Whether you agree with it or not, a government shutdown has become reality as of midnight EST last night. Since the government has now shutdown there are far-reaching effects, including thousands of government workers furloughed- many of whom who support the transportation industry in one way or another. That’s because the government is involved in everything from security and air traffic control to access to national parks and more.
Since the 1970′s, the government has shutdown a total of 17 times. The last time the government shut down, in 1995, it lasted three weeks – the longest on record. Nearly 300,000 government employees were furloughed and almost half a million went without a paycheck until being reimbursed later after the resolution.
Will the Government Shutdown Affect Logistics and Transportation Processes and People?
What does this mean for logistics and transportation professionals who must deal with and comply with Department of Transportation regulations as well as the Federal Motor Carrier Safety Administration if Congress can’t come to an agreement? There are many last minute and hurried plans being laid out from the many agencies that regulate freight movements as most expected a shutdown to be averted.
For example, The Department of Transportation informed employees last Thursday, September 27, about plans for this week.
Department of Transportation Still Operating with Funds From the Highway Trust Fund
DOT told all 1,102 employees of the FMCSA and 2,914 employees of the Federal Highway Administration before the shutdown that they would have to come to work. Funding for those agencies comes from the Highway Trust Fund, which means they don’t depend on the appropriation process in Congress for their funding.
Transportation Secretary Anthony Foxx issued a memo to DOT employees to outline the situation.
“Some employees will be excepted (from the shutdown) because their work directly addresses emergency circumstances, while others will not be subject to furlough because their positions are not supported by annual appropriations, and even these categories may change based on the length of the potential shutdown,” Foxx wrote Wednesday, Sept. 25.
“I know that this uncertainty has put everyone in a difficult situation, and should a lapse occur, that it could impose hardships on many employees as well as the people that we serve every day,” Foxx wrote. “We will work closely with all staff to do our best to support you throughout this period.”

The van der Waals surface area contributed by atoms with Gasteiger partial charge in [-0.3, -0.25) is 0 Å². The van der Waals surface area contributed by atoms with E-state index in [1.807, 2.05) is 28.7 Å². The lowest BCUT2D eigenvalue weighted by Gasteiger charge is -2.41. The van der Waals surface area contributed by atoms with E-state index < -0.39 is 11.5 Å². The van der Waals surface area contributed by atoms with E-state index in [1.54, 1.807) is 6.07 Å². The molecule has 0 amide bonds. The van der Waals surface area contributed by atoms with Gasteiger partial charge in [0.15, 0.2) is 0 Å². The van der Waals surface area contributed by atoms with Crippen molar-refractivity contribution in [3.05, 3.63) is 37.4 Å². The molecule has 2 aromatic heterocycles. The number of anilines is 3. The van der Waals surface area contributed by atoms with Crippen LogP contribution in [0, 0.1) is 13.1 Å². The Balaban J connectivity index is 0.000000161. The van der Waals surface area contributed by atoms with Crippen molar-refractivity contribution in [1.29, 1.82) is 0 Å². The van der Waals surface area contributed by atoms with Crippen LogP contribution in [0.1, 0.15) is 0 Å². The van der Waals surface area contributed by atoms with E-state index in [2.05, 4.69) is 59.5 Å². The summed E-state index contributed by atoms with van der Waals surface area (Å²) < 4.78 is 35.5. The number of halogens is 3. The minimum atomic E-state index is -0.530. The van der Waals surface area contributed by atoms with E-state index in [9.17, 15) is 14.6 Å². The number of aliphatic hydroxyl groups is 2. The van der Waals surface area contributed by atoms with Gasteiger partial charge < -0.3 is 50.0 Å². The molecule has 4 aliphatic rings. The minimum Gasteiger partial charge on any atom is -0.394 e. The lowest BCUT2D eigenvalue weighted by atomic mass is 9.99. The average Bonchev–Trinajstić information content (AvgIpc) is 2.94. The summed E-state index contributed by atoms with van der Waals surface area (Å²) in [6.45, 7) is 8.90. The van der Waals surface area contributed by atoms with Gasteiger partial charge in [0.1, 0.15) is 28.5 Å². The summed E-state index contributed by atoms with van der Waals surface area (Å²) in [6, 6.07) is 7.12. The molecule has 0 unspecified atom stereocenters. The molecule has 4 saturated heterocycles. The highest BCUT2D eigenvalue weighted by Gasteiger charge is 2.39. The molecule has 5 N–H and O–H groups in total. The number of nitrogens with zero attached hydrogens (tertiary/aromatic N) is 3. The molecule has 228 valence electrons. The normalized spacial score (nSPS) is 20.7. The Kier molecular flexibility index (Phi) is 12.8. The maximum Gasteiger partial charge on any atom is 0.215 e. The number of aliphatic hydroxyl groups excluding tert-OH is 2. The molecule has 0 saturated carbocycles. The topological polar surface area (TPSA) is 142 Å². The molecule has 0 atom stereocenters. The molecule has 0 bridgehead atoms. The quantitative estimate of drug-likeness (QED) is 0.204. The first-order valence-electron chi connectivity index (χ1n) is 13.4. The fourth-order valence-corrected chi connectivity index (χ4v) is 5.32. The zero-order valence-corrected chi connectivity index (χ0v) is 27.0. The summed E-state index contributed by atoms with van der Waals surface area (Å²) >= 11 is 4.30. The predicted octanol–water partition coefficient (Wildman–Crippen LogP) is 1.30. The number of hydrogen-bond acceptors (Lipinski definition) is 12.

Expected Transportation and Logistics Operations Mostly In Effect
- Roadside truck inspections, for example, will continue because FMCSA money supports the state law enforcement agencies doing the inspections.
- FMCSA Administrator Anne Ferro said in a memo to employees before the shutdown that she did not expect anyone in the agency to be furloughed.
- Most highway projects involving federal money will also be spared because funding is from the trust fund. The exception is for projects such as the Transportation Investment Generating Economic Recovery grants funded by Congress.
- Transportation Secretary Anthony Foxx said in a Sept. 25 memo to employees that DOT had “determined which employees would continue to report to work in the event of a lapse in funding and which employees would be placed on furlough,” Foxx said.
- Airport operations around the country will continue as usual because, like highways, airports are supported with trust fund money.
- Rail will however be affected However, the Federal Railroad Administration has no trust fund, so, that agency will furlough employees.
- Truckload border crossings could see delays as the Customs and Border Patrol will prioritize security of all kinds over speedy freight flows, and will depend on several other agencies’ cooperation to avoid any longer delays, so be prepared.
- The same can be said about air and ocean imports in the way of delays, since there are many government agencies involved in this process, but additional sequestration kicks up in October, regardless of a shutdown, so this could add to further delays.
In addition, a federal shutdown would not directly affect roadside trucking enforcement, scale houses or inspections. Those are handled by state agencies. Most of those programs are funded through Highway Trust Fund grants that are paid out annually.
What do you think about the government shut down? A needed stand off or could it have been avoided?